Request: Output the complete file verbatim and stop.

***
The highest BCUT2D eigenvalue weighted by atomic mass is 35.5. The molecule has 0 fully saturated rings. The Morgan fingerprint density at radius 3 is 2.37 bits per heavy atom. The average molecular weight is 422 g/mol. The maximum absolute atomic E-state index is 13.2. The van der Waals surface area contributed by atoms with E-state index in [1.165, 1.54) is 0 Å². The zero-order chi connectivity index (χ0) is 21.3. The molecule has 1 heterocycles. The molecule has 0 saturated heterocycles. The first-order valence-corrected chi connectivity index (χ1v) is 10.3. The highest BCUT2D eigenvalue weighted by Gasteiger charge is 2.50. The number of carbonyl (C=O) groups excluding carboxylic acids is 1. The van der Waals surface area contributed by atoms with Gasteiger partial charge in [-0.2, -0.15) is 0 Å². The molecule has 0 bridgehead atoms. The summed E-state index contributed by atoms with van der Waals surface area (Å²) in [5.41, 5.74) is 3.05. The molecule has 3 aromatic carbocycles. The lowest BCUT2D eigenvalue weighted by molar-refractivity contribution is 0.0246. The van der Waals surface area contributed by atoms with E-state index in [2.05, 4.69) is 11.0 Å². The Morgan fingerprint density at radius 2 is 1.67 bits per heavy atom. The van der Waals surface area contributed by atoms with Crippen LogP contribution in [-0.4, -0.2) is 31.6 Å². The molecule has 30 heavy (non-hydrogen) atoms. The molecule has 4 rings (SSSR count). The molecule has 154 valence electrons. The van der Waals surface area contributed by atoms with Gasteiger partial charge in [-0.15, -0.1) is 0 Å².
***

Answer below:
The highest BCUT2D eigenvalue weighted by atomic mass is 35.5. The molecule has 0 fully saturated rings. The Morgan fingerprint density at radius 3 is 2.37 bits per heavy atom. The average molecular weight is 422 g/mol. The maximum absolute atomic E-state index is 13.2. The van der Waals surface area contributed by atoms with E-state index in [1.165, 1.54) is 0 Å². The zero-order chi connectivity index (χ0) is 21.3. The molecule has 1 heterocycles. The molecule has 0 saturated heterocycles. The first-order valence-corrected chi connectivity index (χ1v) is 10.3. The highest BCUT2D eigenvalue weighted by Gasteiger charge is 2.50. The number of carbonyl (C=O) groups excluding carboxylic acids is 1. The van der Waals surface area contributed by atoms with Gasteiger partial charge in [-0.2, -0.15) is 0 Å². The molecule has 0 bridgehead atoms. The summed E-state index contributed by atoms with van der Waals surface area (Å²) in [5.41, 5.74) is 3.05. The molecule has 3 aromatic carbocycles. The lowest BCUT2D eigenvalue weighted by molar-refractivity contribution is 0.0246. The van der Waals surface area contributed by atoms with E-state index in [2.05, 4.69) is 11.0 Å². The Morgan fingerprint density at radius 2 is 1.67 bits per heavy atom. The van der Waals surface area contributed by atoms with Crippen LogP contribution in [-0.4, -0.2) is 31.6 Å². The molecule has 30 heavy (non-hydrogen) atoms. The molecule has 4 rings (SSSR count). The molecule has 154 valence electrons. The van der Waals surface area contributed by atoms with Gasteiger partial charge in [-0.15, -0.1) is 0 Å².